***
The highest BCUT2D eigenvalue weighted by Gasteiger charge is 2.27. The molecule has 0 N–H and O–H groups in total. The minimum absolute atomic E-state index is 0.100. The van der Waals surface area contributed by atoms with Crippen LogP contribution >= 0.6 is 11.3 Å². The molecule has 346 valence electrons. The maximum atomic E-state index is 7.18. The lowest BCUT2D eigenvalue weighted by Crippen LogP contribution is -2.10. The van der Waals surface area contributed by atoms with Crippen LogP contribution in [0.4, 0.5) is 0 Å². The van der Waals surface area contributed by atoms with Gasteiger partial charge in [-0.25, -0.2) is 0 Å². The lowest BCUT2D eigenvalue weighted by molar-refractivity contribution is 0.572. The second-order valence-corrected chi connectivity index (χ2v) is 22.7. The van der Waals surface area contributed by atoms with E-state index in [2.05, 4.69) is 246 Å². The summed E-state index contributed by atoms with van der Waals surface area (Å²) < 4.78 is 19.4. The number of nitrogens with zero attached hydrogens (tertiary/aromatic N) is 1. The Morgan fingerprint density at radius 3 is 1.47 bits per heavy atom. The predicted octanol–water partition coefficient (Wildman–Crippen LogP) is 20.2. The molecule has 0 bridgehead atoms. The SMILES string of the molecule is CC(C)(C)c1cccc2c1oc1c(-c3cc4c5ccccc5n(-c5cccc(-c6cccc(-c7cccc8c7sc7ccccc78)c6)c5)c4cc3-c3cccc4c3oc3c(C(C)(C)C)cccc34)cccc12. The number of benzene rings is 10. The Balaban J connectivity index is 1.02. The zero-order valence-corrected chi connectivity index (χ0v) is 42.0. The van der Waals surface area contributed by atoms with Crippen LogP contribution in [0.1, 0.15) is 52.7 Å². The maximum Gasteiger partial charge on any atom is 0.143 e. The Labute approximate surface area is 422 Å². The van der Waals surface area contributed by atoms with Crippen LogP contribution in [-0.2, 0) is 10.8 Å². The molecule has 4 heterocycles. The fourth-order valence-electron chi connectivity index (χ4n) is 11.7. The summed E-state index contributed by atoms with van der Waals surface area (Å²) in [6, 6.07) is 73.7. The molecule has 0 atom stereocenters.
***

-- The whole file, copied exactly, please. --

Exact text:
The highest BCUT2D eigenvalue weighted by Gasteiger charge is 2.27. The molecule has 0 N–H and O–H groups in total. The minimum absolute atomic E-state index is 0.100. The van der Waals surface area contributed by atoms with Crippen LogP contribution >= 0.6 is 11.3 Å². The molecule has 346 valence electrons. The maximum atomic E-state index is 7.18. The lowest BCUT2D eigenvalue weighted by Crippen LogP contribution is -2.10. The van der Waals surface area contributed by atoms with Crippen LogP contribution in [0.4, 0.5) is 0 Å². The van der Waals surface area contributed by atoms with Gasteiger partial charge in [-0.25, -0.2) is 0 Å². The lowest BCUT2D eigenvalue weighted by molar-refractivity contribution is 0.572. The second-order valence-corrected chi connectivity index (χ2v) is 22.7. The van der Waals surface area contributed by atoms with E-state index in [2.05, 4.69) is 246 Å². The summed E-state index contributed by atoms with van der Waals surface area (Å²) < 4.78 is 19.4. The number of nitrogens with zero attached hydrogens (tertiary/aromatic N) is 1. The Morgan fingerprint density at radius 3 is 1.47 bits per heavy atom. The predicted octanol–water partition coefficient (Wildman–Crippen LogP) is 20.2. The molecule has 0 bridgehead atoms. The SMILES string of the molecule is CC(C)(C)c1cccc2c1oc1c(-c3cc4c5ccccc5n(-c5cccc(-c6cccc(-c7cccc8c7sc7ccccc78)c6)c5)c4cc3-c3cccc4c3oc3c(C(C)(C)C)cccc34)cccc12. The number of benzene rings is 10. The Balaban J connectivity index is 1.02. The zero-order valence-corrected chi connectivity index (χ0v) is 42.0. The van der Waals surface area contributed by atoms with Crippen LogP contribution in [0.1, 0.15) is 52.7 Å². The maximum Gasteiger partial charge on any atom is 0.143 e. The Labute approximate surface area is 422 Å². The van der Waals surface area contributed by atoms with Crippen LogP contribution in [-0.2, 0) is 10.8 Å². The molecule has 4 heterocycles. The fourth-order valence-electron chi connectivity index (χ4n) is 11.7. The summed E-state index contributed by atoms with van der Waals surface area (Å²) in [6, 6.07) is 73.7. The molecule has 0 atom stereocenters.